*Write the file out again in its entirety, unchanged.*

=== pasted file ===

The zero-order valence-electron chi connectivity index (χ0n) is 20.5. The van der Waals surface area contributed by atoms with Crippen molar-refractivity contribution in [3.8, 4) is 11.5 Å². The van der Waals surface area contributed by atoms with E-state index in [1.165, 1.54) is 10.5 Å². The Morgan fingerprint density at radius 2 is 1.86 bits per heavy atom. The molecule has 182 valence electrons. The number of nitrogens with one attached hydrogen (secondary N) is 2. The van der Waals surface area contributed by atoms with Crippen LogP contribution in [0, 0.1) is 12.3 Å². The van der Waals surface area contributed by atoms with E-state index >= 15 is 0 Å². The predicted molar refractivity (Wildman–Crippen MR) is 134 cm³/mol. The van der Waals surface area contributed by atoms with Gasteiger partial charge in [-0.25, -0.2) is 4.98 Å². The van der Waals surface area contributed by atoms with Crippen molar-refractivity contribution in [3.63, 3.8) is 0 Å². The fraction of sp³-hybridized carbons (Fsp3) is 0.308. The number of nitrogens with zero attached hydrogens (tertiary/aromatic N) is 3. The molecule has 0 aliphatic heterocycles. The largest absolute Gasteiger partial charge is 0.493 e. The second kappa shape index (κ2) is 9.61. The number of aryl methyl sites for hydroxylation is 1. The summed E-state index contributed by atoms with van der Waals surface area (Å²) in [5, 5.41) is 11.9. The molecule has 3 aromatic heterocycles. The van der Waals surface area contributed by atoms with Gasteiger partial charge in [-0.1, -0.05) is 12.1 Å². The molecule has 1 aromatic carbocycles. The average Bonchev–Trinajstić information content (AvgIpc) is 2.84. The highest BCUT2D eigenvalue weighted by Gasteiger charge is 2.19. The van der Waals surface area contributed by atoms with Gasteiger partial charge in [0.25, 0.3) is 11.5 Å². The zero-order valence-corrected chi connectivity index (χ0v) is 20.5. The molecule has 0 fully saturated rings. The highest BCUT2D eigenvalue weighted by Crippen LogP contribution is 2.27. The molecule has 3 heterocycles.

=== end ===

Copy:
The zero-order valence-electron chi connectivity index (χ0n) is 20.5. The van der Waals surface area contributed by atoms with Crippen molar-refractivity contribution in [3.8, 4) is 11.5 Å². The van der Waals surface area contributed by atoms with E-state index in [1.165, 1.54) is 10.5 Å². The Morgan fingerprint density at radius 2 is 1.86 bits per heavy atom. The molecule has 182 valence electrons. The number of nitrogens with one attached hydrogen (secondary N) is 2. The van der Waals surface area contributed by atoms with Crippen LogP contribution in [0, 0.1) is 12.3 Å². The van der Waals surface area contributed by atoms with E-state index >= 15 is 0 Å². The predicted molar refractivity (Wildman–Crippen MR) is 134 cm³/mol. The van der Waals surface area contributed by atoms with Gasteiger partial charge in [-0.25, -0.2) is 4.98 Å². The van der Waals surface area contributed by atoms with Crippen molar-refractivity contribution in [3.63, 3.8) is 0 Å². The fraction of sp³-hybridized carbons (Fsp3) is 0.308. The number of nitrogens with zero attached hydrogens (tertiary/aromatic N) is 3. The molecule has 0 aliphatic heterocycles. The largest absolute Gasteiger partial charge is 0.493 e. The second kappa shape index (κ2) is 9.61. The number of aryl methyl sites for hydroxylation is 1. The summed E-state index contributed by atoms with van der Waals surface area (Å²) in [5, 5.41) is 11.9. The molecule has 3 aromatic heterocycles. The van der Waals surface area contributed by atoms with Gasteiger partial charge in [-0.1, -0.05) is 12.1 Å². The molecule has 1 aromatic carbocycles. The average Bonchev–Trinajstić information content (AvgIpc) is 2.84. The highest BCUT2D eigenvalue weighted by Gasteiger charge is 2.19. The van der Waals surface area contributed by atoms with Gasteiger partial charge in [0.25, 0.3) is 11.5 Å². The zero-order valence-corrected chi connectivity index (χ0v) is 20.5. The molecule has 0 fully saturated rings. The highest BCUT2D eigenvalue weighted by Crippen LogP contribution is 2.27. The molecule has 3 heterocycles.